If you are interested in experiencing what it would be like to live in a cordwood home, why not take the plunge and spend a vacation “checking it out.”

Nicole Barna Cordwood Dorm Room 1The Barna’s of Houghton, Michigan rent out their cordwood cabin, which their daughter built and wrote an article about in the Cordwood Conference Papers 2005 called “My Cordwood Dorm Room.”

Here is a picture of the Cordwood Dorm Room under construction.

Nicole Barna building cordwood dorm room

Nicole Barna Cordwood Dorm Room 6

The attached link (below) shows many more pictures and gives good detail and excellent reviews of this beautiful 750 sq. ft. cabin

Nicole Barna Cordwood Dorm Room 3

Description of the Houghton vacation cabin rental
1 bedroom, 1 three-quarter bathroom, loft, sleeps 4
The Keweenaw Cordwood Cabin was constructed in 2005-06. It overlooks the Keweenaw Waterway which is about one-half mile wide at this point. The cabin has one bedroom downstairs and a loft above and sleeps a maximum of four persons. A covered deck at the front of the cabin provides a spectacular view of the waterway and the hills along the opposite shore.

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A Great Lakes Freighter passes in front of the cabin!

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Fall colors are especially dramatic across the water. The private, sandy beach is great for swimming and wading and is only a stone’s throw from the cabin. A dock slip with shore power is available. The town of Houghton has a full range of amenities and is only 5 miles by car or boat.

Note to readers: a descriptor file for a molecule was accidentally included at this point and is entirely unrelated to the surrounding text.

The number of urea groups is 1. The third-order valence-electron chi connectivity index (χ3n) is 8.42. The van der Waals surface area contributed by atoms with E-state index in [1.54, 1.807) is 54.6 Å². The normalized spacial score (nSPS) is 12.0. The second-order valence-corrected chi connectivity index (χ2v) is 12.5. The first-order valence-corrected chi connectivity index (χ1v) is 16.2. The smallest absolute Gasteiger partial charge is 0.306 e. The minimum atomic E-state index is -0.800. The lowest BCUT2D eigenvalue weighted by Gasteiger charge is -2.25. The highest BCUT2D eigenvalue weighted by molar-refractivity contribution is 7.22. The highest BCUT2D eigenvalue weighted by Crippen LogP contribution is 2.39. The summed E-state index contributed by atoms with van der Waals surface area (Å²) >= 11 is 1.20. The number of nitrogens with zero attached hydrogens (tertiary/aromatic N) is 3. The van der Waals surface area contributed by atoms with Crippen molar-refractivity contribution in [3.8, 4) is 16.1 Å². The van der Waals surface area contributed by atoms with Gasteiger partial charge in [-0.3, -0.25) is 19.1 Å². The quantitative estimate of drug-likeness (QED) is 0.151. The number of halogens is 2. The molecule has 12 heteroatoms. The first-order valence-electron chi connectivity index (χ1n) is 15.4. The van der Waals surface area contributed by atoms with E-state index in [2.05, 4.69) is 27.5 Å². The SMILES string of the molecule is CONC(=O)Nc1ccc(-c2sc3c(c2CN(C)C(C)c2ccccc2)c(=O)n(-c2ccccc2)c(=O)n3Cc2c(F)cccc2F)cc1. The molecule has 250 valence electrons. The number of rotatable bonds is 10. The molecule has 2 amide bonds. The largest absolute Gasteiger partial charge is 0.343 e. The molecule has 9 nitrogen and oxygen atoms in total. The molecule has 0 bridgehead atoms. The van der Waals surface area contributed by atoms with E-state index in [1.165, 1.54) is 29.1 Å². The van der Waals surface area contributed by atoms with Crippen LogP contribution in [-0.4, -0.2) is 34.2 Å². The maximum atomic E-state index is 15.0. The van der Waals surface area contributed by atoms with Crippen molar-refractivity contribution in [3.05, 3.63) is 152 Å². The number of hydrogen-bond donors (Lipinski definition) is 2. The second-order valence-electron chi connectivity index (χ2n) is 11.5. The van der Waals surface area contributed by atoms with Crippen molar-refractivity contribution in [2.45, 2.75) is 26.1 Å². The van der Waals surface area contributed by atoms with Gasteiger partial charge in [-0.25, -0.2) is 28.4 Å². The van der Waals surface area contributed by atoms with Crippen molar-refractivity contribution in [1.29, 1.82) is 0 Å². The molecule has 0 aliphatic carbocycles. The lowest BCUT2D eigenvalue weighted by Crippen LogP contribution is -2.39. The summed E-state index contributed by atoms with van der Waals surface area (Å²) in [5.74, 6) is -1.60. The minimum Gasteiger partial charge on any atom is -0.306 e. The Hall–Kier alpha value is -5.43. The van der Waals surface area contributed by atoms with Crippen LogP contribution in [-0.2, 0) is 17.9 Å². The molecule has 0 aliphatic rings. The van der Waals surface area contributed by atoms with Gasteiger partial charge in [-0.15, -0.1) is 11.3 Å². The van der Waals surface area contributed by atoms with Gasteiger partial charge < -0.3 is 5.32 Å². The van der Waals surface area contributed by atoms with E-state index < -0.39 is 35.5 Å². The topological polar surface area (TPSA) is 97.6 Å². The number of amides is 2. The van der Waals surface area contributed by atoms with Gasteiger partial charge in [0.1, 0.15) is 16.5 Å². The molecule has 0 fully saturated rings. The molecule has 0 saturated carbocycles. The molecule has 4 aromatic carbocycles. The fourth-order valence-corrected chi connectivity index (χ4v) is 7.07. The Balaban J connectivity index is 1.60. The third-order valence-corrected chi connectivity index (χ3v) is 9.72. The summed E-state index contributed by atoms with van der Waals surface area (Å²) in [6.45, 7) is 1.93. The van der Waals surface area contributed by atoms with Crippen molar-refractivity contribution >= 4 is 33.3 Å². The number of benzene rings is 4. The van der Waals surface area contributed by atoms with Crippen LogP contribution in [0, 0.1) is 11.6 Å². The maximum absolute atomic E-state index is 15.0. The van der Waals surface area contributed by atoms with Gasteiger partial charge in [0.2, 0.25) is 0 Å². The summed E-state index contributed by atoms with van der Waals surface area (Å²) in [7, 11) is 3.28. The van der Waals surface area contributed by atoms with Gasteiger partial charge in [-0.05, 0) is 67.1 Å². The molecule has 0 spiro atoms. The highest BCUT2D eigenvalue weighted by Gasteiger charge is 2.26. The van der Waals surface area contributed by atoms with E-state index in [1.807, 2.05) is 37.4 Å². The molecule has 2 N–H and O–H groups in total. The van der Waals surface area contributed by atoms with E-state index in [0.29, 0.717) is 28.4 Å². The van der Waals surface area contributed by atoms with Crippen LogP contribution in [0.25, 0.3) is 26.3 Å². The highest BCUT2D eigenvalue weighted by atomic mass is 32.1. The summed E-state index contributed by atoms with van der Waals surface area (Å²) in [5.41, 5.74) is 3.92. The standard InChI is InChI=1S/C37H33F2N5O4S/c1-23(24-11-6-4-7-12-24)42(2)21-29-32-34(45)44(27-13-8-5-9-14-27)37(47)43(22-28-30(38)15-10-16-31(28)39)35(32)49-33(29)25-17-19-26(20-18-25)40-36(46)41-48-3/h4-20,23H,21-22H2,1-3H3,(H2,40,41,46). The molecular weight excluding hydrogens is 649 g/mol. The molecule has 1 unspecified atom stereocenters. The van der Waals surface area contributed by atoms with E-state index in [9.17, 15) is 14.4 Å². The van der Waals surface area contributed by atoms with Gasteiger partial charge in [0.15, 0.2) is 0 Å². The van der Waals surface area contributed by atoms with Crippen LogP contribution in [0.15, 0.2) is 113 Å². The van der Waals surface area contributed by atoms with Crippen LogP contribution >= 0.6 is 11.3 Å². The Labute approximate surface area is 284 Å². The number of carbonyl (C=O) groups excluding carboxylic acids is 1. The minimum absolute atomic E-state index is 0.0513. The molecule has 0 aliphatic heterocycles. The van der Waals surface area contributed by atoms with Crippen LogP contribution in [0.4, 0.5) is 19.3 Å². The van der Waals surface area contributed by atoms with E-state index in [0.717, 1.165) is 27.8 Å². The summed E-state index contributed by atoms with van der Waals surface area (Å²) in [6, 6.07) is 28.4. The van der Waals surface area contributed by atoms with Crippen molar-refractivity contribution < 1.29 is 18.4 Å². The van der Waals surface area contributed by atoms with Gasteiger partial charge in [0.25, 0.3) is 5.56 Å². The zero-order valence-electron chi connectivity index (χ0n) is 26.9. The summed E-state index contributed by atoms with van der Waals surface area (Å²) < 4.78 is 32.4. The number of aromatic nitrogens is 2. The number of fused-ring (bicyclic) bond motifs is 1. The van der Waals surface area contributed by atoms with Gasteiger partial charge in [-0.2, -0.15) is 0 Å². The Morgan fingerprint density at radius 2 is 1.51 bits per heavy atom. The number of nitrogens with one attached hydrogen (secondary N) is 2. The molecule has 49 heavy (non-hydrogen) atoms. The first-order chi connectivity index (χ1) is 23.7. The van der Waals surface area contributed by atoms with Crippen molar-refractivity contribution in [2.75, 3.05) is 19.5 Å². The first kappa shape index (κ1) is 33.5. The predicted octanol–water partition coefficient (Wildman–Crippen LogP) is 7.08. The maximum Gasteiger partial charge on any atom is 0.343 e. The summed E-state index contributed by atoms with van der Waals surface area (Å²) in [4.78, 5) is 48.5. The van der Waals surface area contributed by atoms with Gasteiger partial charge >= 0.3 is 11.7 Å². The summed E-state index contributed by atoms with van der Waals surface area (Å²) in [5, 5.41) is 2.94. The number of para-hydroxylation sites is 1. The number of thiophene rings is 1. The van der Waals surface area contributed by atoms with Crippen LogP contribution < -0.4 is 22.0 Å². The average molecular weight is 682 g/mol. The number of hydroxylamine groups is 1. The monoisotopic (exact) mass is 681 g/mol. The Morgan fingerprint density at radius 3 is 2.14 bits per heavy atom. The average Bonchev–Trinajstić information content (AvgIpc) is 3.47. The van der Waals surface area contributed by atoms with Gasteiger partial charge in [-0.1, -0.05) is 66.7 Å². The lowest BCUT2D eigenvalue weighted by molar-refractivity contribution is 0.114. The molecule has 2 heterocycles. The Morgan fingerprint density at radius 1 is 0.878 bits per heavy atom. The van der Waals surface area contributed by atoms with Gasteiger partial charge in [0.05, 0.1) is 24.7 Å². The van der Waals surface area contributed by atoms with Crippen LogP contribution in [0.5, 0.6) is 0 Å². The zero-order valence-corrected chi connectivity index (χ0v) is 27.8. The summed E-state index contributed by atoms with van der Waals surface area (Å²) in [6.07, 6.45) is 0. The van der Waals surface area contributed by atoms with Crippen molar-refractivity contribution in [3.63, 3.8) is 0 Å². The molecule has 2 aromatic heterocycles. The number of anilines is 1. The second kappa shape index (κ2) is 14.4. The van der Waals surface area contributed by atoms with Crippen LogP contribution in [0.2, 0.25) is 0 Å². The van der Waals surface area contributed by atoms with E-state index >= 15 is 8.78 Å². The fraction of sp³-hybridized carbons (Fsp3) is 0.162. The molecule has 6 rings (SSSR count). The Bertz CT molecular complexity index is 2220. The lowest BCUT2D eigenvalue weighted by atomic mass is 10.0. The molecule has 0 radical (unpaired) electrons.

Nicole Barna Cordwood Dorm Room 5

Michigan Technological University is located in Houghton and enriches the cultural opportunities. Tourist attractions abound nearby. Fishing is excellent in the waterway and deep water fishing is available on Lake Superior. A trout pond is available for use of children. A full range of water sports are available locally.

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The floor plan of the Cordwood Dorm Room.

If you are interested in experiencing cordwood living the Upper Peninsula of Michigan go to:  http://www.homeaway.com/vacation-rental/p281714

The Barna’s have done a marvelous job of creating a beautiful home site and rental property.  They are familiar with the area and will be helpful in so many ways.

If you are interested in researching how to build with cordwood construction go to   www.cordwoodconstruction.org  and take a look at the menu titled: Articles, What’s New?  Workshops and the Online Bookstore.

Mermaid Cottage in Colorado

Near Del Norte, Colorado there lies a beautiful cottage made of cordwood, recycled glass bottles and mermaids.  Built by KimAnna Cellura-Shields it is a testament to the possibilities of building with log ends, glass and mortar. Mermaid Cottage 1   The kitchen provides a lovely place to start the day!Mermaid Cottage kitchen Colorado   The bedroom is filled with a strong post and beam framework.  The bottle ends provide for a rainbow of light each sunny morning. Mermaid Cottage 1   Here is KimAnna tuck pointing the cordwood, while getting ready to plaster the strawbale.  Hybrid cottages are becoming the rage, taking the best of the natural building worlds. Mermaid Cottage 1d KimAnna runs the Peace of Art Cafe (which is also cordwood and bottle ends) and the Cafe’s website and trading company http://www.organicpeddler.com/ Peace of Art Cafe in Del Norte, CO 2 According to her website these businesses are for sale.  If you are interested please visit the website to learn more. Mermaid Cottage 1e KimAnna And finally the bathroom is ablaze with colors and mermaids and fish.  An appropriate place to get the day started! If you are interested in learning the cordwood construction technique you might be interested in reading a book, taking a workshop or building a small starter building.  You can get started by going to www.cordwoodconstruction.org and looking at the eNewsletter, the Workshop Schedule and the Online Bookstore.  The latest book on cordwood is Cordwood Construction Best Practices available in ebook, print or CD/DVD at www.cordwoodconstruction.org

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Going Bananas for Cordwood in Quebec